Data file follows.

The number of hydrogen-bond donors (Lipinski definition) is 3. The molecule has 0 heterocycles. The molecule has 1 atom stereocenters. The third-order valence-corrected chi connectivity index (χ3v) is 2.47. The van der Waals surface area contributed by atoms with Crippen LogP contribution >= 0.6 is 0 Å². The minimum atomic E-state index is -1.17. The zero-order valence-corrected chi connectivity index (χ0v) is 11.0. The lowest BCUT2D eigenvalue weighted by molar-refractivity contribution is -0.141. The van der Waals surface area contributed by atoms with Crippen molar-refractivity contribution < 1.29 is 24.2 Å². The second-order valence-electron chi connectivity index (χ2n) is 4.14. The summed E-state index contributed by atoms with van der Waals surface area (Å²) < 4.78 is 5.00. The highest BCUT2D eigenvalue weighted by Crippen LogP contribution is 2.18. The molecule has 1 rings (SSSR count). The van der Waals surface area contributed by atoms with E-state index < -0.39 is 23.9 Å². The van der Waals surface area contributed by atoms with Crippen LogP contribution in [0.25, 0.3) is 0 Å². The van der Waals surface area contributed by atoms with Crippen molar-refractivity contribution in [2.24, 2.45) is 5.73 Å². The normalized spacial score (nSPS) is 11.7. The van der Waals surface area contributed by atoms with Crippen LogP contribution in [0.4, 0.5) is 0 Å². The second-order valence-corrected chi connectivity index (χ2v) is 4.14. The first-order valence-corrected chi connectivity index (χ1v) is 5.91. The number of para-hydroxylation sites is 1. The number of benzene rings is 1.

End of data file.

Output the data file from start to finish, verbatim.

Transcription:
The number of hydrogen-bond donors (Lipinski definition) is 3. The molecule has 0 heterocycles. The molecule has 1 atom stereocenters. The third-order valence-corrected chi connectivity index (χ3v) is 2.47. The van der Waals surface area contributed by atoms with Crippen LogP contribution >= 0.6 is 0 Å². The minimum atomic E-state index is -1.17. The zero-order valence-corrected chi connectivity index (χ0v) is 11.0. The lowest BCUT2D eigenvalue weighted by molar-refractivity contribution is -0.141. The van der Waals surface area contributed by atoms with Crippen molar-refractivity contribution < 1.29 is 24.2 Å². The second-order valence-electron chi connectivity index (χ2n) is 4.14. The summed E-state index contributed by atoms with van der Waals surface area (Å²) < 4.78 is 5.00. The highest BCUT2D eigenvalue weighted by Crippen LogP contribution is 2.18. The molecule has 1 rings (SSSR count). The van der Waals surface area contributed by atoms with E-state index < -0.39 is 23.9 Å². The van der Waals surface area contributed by atoms with Crippen LogP contribution in [0.25, 0.3) is 0 Å². The van der Waals surface area contributed by atoms with Crippen molar-refractivity contribution in [2.24, 2.45) is 5.73 Å². The normalized spacial score (nSPS) is 11.7. The van der Waals surface area contributed by atoms with Crippen LogP contribution in [0.4, 0.5) is 0 Å². The second-order valence-corrected chi connectivity index (χ2v) is 4.14. The first-order valence-corrected chi connectivity index (χ1v) is 5.91. The number of para-hydroxylation sites is 1. The number of benzene rings is 1.